Saxophone Quartet (1991), Michael Sahl

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Saxophone Quartet (1991), Michael Sahl
Year of Composition: 1991     Composed for the ASQ

Review

Buffalo News (Buffalo, NY)
Monday, November 25, 1991
Saxophone Quartet plays Perry prize winner
Herman Trotter

It's hard to characterize this concert succinctly, because in addition to unveiling the third prize winner in the ensemble's composition contest, there was also a world premiere and a quasi premiere. Bear with us.

At the center of the program was the Quartet for Four Saxophones in the Classical Style by British Columbian composer Anita Perry, second runner up in the ASQ's composition competition. The ASQ thinks well enough of this work that it has already been recorded for the ensemble's next MCA compact disc, with release scheduled for next year.

Perry's Quartet is absolutely unpretentious, a lightweight work with ingenuous running lines, quiet mood painting, unashamed horseplay and a lot of canonic chasing. One gets the feeling of honesty and spontaneity. Because of this, the music has a very individual and memorable profile.

On my second exposure I am still enchanted by the pulsing beat Perry uses to buoy up the first movement's repeated rising motif as it courses through a series of satisfying and occasionally unexpected modulations. A similar pulsing figure is used more sparingly to add texture to the slow movement's lovely pastel reverie, while the scherzo takes that word literally. It's a joke, with unexpected pauses, strange intervals and ornamentation, horse laughs and one surprise best left unexplained.

The world premiere was Michael Sahl's 1991 Saxophone Quartet. In the composer's notes he says that the soul of the piece is harmony, but he gives no clues as to its structure.

After a languorous introduction, a jumbly, eccentric allegro emerged, touching off a series of interludes in which all four instruments were almost continually playing, thereby enriching that harmonic soul.

Texturally, these interludes were not all that differentiated one from another, and I had the strong visual imagery of a succession of highly detailed carved wood panels or rich tapestries passing before my eyes, not so much like a theme and variations as a simple parade.

The musical content of these panels/tapestries was highly lyrical, warmly and throbbingly sonorous and it came as something of a jolt when there was a complete break, a resumption in more intimate sonority and slower tempo, followed by a furious prestissimo to conclude.

What's a quasi premiere? Well, it's Verdi's 1873 String Quartet in E minor, which the ASQ has played before, but which was being heard on Sunday in the first performance of a new transcription by quartet members Harry Fackelman and Stephen Rosenthal.

Contrasts abound in this transcription, from the smooth-as-glass opening movement to the jocular Andantino which gradually turns serious and the treacherous Prestissimo third movement.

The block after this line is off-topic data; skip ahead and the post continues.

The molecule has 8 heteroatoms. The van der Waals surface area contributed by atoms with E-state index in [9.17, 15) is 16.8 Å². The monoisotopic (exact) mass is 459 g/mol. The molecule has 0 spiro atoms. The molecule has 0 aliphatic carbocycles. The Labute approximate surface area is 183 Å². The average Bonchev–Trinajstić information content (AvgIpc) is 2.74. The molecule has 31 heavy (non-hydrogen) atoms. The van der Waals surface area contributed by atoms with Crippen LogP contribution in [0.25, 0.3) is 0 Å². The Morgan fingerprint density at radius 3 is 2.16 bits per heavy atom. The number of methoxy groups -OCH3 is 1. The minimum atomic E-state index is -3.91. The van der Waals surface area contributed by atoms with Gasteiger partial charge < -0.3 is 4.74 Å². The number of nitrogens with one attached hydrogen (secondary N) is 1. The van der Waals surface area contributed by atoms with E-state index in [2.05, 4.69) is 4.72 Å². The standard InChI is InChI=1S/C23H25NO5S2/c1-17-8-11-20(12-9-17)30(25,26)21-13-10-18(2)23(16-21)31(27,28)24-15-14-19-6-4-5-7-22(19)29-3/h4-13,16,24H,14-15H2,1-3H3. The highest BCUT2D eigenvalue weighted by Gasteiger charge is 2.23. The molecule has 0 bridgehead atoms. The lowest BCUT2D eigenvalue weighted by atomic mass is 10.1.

It was here that the ASQ had its only technical problems of the evening, some of the articulation losing its crispness. It was only a momentary lapse, because in the equally difficult scampering, staccato Finale the ensemble's virtuosity in keeping those precipitous passages clean was remarkable.

Quartet for Four Saxophones (1989), Anita D. Perry
Saxophone Quartet (1991), Michael Sahl
Quartet in e minor, Giuseppe Verdi
Saxophone Quartet plays Perry prize winner

Composer Biography

1934 —

MICHAEL SAHL was born in Boston in 1934 and began to play and make up little pieces around the age of five. He began serious musical training when he was eight with teachers including Louise Talma and Israel Citkowitz. By college he had developed an interest in modern music, studying at Tanglewood and receiving his MFA from Princeton. He then went to Europe on a Fulbright Scholarship to study and compose 'modern music'. Sahl writes: "But i. was not to be. My desire to write old-fashioned tonal melodies kept me from really participating in the then reigning style, and from displaying the necessary astringency in my work. Returning to America with a wife and child in 1963, I found 1) that some of my folk-friends had gone into what was becoming "folk-rock", and 2) that my tonal abilities could help me (perhaps) make some kind of living in music. Eventually, after an episode in Buffalo playing avant-garde music for Lukas Foss, I became the pianist and arranger for Judy Collins, and was thrown in with "folkies", who had the same ear that I did, if not the same musical education. As I look back over my work now, it seems to me to be dominated by the hybridization of those two musics that commanded my deepest heart's affection, namely Romantic music, and jazz/rock. "Romantic" melody lines appear in conjunction with "rhythm-section grooves".

Composition Notes

"The Saxophone Quartet was written for the Amherst Sax Quartet after a number of performances of Storms, ('86 for sax quartet and string quartet), and was finished on February 3rd, 1991. It was premiered the next January, (the day the Bills lost the Super Bowl). In writing this piece I had to struggle from falling into the string quartet mannerisms that I had absorbed from years of string writing. Probably the most important thing I had to concentrate on was maintaining the tenor and the baritone as BREATHING lines. You will hear that there is quite a bit of hocket in the piece, as well as other moments which require a lot of attention to balance. Coming from the world of jazz saxophone playing, I was always at them to play louder and nastier, something which classical sax players hate to do, so much so that they leave the' other' mouthpieces at home in a drawer somewhere. However, as you either are about to hear or have already heard, they eventually synthesized their natural sophistication and delicacy with some moments of exquisite vulgarity." — Michael Sahl